The reason they take fasting sugars is because when we sleep at night due to the inactivity our levels will actually increase even though we have not eaten all night. And our metobolism slows at night so sugars will actually increase. If you have a very active schedule by day I would say this is quite normal. Bear in mind that 120-135 is not HIGH but it is just on the high side of normal. Hope that helps some.
I had the exact same thing going on with me this past October. I started feeling bad in September, and because I had gestational diabetes when I was pregnant 8 years ago, I've always been concerned about getting type 2 diabetes. I have my own blood sugar monitor, so I started checking my fasting sugar & also sugar during the day. My fasting sugar was always high at 125 - 135. However, during the day my sugars were fine.
Normal fasting blood sugar should be under 100. Anything between 100 and 125 is impaired fasting glucose and and anything 125 or above is consistent with type 2 diabetes if other symptoms are present. Here's the link from Mayo Clinic showing this.
I knew something was wrong because I was experiencing tiredness, stomach problems, flushness, confusion, inability to concentrate, irritable, inability to lose weight etc. I went to my doctor and told her that I was sure my sugars were messed up and requested the 2 hours glucose test along with an insulin check. Whereas my blood sugar returned to normal after the 2 hours, my insulin was sky high. It was 151 and normal is under 10. My official diagnosis is "insulin resistance" which is a step towards diabetes.
I immediately changed my diet to low-carb and started exercising. I was also prescribed Metformin and started taking that. Within two months, I'd lost 16 pounds and my insulin was now down to 17, almost normal! My morning fasting blood sugar readings now vary from 85 to 105. All my other symptoms cleared up too.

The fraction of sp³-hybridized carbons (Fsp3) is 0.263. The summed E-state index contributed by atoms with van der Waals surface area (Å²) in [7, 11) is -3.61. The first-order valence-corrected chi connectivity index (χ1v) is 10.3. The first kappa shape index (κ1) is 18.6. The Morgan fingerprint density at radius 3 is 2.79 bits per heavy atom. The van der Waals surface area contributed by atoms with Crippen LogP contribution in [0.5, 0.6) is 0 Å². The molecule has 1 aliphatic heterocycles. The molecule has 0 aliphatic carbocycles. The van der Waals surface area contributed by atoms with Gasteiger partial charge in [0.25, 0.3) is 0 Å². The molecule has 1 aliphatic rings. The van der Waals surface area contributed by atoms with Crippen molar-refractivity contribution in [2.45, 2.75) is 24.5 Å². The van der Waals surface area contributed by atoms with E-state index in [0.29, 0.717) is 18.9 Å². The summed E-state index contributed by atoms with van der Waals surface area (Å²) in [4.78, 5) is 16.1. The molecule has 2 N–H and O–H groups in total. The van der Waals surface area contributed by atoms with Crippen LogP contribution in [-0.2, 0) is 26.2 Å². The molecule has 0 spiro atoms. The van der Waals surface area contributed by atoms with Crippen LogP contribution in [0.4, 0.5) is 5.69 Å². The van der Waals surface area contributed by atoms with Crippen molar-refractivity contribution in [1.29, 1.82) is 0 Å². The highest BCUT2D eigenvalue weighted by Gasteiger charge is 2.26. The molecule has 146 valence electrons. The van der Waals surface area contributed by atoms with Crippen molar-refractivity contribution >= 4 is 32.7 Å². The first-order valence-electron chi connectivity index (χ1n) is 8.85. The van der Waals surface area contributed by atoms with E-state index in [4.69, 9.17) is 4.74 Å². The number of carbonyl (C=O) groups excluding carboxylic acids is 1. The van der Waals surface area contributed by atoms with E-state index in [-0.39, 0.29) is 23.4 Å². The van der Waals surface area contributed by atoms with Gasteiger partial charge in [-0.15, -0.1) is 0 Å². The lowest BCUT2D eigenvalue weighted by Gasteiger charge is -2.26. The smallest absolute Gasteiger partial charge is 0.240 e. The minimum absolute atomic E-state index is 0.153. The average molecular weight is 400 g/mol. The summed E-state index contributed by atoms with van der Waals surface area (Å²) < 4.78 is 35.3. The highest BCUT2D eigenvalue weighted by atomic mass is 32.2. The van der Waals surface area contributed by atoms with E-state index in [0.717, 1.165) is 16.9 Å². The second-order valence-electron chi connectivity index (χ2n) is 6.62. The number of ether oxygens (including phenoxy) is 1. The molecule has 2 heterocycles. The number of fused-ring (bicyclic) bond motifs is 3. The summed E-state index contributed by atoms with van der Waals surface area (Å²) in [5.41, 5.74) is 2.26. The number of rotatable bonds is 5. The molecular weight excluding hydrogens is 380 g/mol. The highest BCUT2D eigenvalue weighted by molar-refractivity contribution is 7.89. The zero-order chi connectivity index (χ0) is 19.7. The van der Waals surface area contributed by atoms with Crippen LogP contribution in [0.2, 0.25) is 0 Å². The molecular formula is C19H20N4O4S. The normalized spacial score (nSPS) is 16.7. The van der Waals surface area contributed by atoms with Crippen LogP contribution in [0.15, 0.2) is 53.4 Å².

Left untreated, this insulin resistance will eventually lead to high blood sugar readings during the day, and can eventually lead to full blown type 2 diabetes if not treated.
Are you having any other symptoms other than the high fasting blood glucose? I would suggest asking your doctor for a 2 or 3 hours glucose test that includes an insulin measurement.
Copyright 1994-2018MedHelp.All rights reserved. MedHelp is a division of Vitals Consumer Services, LLC.
The Content on this Site is presented in a summary fashion, and is intended to be used for educational and entertainment purposes only. It is not intended to be and should not be interpreted as medical advice or a diagnosis of any health or fitness problem, condition or disease; or a recommendation for a specific test, doctor, care provider, procedure, treatment plan, product, or course of action. MedHelp is not a medical or healthcare provider and your use of this Site does not create a doctor / patient relationship. We disclaim all responsibility for the professional qualifications and licensing of, and services provided by, any physician or other health providers posting on or otherwise referred to on this Site and/or any Third Party Site. Never disregard the medical advice of your physician or health professional, or delay in seeking such advice, because of something you read on this Site. We offer this Site AS IS and without any warranties. By using this Site you agree to the following Terms and Conditions. If you think you may have a medical emergency, call your physician or 911 immediately.